Republican

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Republican

A person who believes or participates in a polity governed by elected officials. In a republic, the citizens elect representatives who vote on issues of governance. Often, republics are called democracies, in which citizens themselves vote on issues of governance, but the two terms are not identical.
References in periodicals archive ?
Patriotic Catechism provides a way to examine how religion themes become cultural practices, circulating almost unnoticed within different ideological or partisan points of view related to the Argentinean republicanism and the royalists.
a consensus that holds our republicanism to require basic political
Indeed, his discussion of Machiavelli's relationship to Roman republicanism in chapter 2 makes very important historiographical contributions in its own right.
Zinoman even implies, rightly, that anti-feminism was not antithetic to early-twentieth-century French republicanism.
Hence civic republicanism avoided the disruptive and centrifugal forces of the separatist republicanism associated with the American and French Revolution.
He replied: "I do not accept Irish republicanism is anywhere in Celtic history.
At the same time, another contribution suggests that English republicanism had little effect on Dutch thinkers because they felt at heart it was imbued with monarchism and because they believed that the execution of Charles I was wrong.
Again, the historiography of early twentieth-century Irish republicanism has been transformed in recent decades by a shelf of intimate studies of local dynamics and yet--as well as omitting such work by Hart and Augusteijn--Grant also refrains from mentioning work by Marie Coleman on the revolution in Longford or even David Fitzpatrick's classic study of Clare.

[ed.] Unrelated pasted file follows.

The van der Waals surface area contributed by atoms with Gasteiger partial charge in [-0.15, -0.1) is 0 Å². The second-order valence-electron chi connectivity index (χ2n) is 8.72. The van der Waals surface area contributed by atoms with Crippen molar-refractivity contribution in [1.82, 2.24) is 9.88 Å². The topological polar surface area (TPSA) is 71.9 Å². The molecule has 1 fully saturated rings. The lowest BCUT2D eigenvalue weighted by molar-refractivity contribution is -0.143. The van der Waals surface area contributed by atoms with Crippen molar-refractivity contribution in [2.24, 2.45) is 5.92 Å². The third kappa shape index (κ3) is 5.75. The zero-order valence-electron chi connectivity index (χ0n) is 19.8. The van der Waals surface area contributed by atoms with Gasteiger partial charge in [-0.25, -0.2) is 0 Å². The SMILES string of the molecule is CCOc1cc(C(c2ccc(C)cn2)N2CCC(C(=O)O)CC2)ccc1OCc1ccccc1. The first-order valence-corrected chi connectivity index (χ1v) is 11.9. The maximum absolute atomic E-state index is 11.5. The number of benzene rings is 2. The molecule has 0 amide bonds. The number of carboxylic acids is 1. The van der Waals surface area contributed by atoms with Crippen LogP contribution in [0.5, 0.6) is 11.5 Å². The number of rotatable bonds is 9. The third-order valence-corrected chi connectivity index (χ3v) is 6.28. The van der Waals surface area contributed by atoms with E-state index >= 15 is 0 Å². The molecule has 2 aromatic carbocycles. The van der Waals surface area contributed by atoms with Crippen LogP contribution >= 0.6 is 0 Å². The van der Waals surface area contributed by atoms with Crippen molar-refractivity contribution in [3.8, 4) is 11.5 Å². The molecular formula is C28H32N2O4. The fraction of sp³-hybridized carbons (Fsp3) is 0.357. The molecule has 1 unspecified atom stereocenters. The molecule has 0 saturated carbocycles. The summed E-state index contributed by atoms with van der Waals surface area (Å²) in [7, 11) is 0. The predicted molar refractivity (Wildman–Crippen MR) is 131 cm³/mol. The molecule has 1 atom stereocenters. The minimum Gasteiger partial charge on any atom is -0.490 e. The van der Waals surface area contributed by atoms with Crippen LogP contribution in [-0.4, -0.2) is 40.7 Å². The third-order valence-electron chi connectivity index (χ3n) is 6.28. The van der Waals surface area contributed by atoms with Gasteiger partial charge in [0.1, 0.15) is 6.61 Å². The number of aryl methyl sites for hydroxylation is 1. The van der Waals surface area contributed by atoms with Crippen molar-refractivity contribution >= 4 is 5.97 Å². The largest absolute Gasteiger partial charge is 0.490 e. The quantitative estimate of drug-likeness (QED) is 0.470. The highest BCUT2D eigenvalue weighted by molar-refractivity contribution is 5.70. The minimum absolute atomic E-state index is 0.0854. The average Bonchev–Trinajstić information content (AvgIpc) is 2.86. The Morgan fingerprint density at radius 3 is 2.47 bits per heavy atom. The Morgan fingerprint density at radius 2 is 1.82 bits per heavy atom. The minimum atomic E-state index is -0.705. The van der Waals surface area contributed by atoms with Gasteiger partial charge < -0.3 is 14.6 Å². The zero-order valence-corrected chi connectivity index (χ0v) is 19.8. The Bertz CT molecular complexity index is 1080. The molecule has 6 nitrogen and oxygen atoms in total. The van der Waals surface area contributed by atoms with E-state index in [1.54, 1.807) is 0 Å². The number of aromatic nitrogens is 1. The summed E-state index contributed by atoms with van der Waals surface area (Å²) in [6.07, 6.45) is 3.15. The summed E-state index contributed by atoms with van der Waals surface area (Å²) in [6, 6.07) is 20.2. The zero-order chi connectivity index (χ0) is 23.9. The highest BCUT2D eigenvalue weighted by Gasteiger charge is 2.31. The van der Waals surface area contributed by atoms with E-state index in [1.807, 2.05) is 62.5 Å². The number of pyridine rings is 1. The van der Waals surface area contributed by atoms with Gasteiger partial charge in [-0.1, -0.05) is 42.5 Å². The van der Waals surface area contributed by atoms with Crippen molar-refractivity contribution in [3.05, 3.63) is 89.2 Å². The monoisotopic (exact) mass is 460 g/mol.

My suspicion is that while Ferguson appears to be an anomaly with regard to ways in which proponents of modern republican thought have understood debates in the eighteenth century, as debates over the appropriateness of democratic/aristocratic republicanism versus monarchy, Ferguson may not be so much of the anomaly as portrayed by McDaniel.
In general, Grant maps the terrain of socialist republicanism effectively and illuminates the links between left-republicans, communists and labour activists, suggesting that strategic differences provided the main impediments to unity and closer collaboration between the various strands of the movement.
Adrian Grant examines the rise of Irish socialist republicanism between 1909 and 1936.

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